They are spending more time outside a permanent home as the county struggles to deal with an increase in removals.
  5. Two babirusa pigs are shown at Lowry Park Zoo in this photo from 1995. A Tampa Bay couple is accused of distributing remnants from exotic animal species, including a babirusa skill. [Tampa Bay Times]
    Novita Indah and Larry Malugin sold more than 3,000 items made from the animals over a period of more than five years, federal officials said.
  6. Ernest Blake Crownover, 19, a lacrosse player at Saint Leo University, was killed in a car crash in Pasco County. [Saint Leo University]
    Troopers identified the teen who was killed as Ernest Blake Crownover, 19.
  7. The Pasco County School District's high school graduation rate rose to 88.3 percent in 2019, surpassing the district's goal of getting to 85 percent by 2020. [Times]
    Cypress Creek had the highest percentage among district schools, while Hudson High had the lowest.
  8. Lynn Cristina is a Wesley Chapel momma with two girls and works full time as a marketing manager. [Courtesy of Lynn Cristina]
    A new year signals time to start over, create change and be who you want to be. I fall victim to this hype every year.
  9. Left: Beverly Bobrick, shown in an undated photo, was killed in 2005. (Photo courtesy of St. James the Apostle Catholic Church) Middle: Det. Lisa Schoneman, pictured during a 2011 press conference, lead the Bobrick investigation from the beginning. She retired in 2014. (Times 2011) Right: Brian Stoll committed a series of burglaries near Bobrick's home around the time of her death. In late 2019, the Pasco County Sheriff's Office announced he'd been arrested in Bobrick's murder. (Pasco County Sheriff's Office) [Courtesy of St. James the Apostle Catholic Church / Times / Pasco County Sheriff's Office]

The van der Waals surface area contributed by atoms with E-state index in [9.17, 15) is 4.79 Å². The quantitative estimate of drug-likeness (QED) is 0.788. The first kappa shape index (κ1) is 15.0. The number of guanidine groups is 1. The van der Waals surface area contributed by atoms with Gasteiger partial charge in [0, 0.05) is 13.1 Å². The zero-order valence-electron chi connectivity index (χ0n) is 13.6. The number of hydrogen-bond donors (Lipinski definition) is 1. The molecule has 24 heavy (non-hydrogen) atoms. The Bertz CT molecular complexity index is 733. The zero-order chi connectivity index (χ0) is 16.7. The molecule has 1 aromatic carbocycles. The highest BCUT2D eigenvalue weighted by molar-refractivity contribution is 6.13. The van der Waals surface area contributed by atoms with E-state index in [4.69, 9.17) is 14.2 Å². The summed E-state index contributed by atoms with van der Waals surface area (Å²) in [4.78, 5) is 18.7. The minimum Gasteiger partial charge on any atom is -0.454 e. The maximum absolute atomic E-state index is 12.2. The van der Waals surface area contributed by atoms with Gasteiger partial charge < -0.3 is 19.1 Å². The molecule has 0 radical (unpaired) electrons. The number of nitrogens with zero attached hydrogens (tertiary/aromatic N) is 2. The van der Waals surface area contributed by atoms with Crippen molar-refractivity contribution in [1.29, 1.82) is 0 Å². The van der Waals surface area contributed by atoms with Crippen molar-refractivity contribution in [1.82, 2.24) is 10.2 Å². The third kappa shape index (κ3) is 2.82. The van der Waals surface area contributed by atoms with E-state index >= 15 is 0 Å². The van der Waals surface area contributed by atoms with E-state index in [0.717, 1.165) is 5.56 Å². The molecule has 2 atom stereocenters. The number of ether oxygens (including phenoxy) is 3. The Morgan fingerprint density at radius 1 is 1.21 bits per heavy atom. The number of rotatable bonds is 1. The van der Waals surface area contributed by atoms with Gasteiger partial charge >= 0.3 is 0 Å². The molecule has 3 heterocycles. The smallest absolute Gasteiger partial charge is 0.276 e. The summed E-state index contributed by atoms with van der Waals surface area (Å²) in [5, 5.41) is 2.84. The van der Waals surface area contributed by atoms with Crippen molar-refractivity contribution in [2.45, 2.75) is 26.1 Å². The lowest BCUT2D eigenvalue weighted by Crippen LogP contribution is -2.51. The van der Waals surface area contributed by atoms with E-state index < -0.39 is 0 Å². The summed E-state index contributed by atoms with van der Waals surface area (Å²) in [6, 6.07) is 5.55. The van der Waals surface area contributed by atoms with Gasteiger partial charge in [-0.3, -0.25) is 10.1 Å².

Of all the homicide investigations Lisa Schoneman ran from the beginning, the killing of 79-year-old Beverly Bobrick was her last unsolved one.
  10. Dade City, Florida [Alice Herden]
    But complications with contracting and construction forced the city to lay temporary pavement that later will be paved over.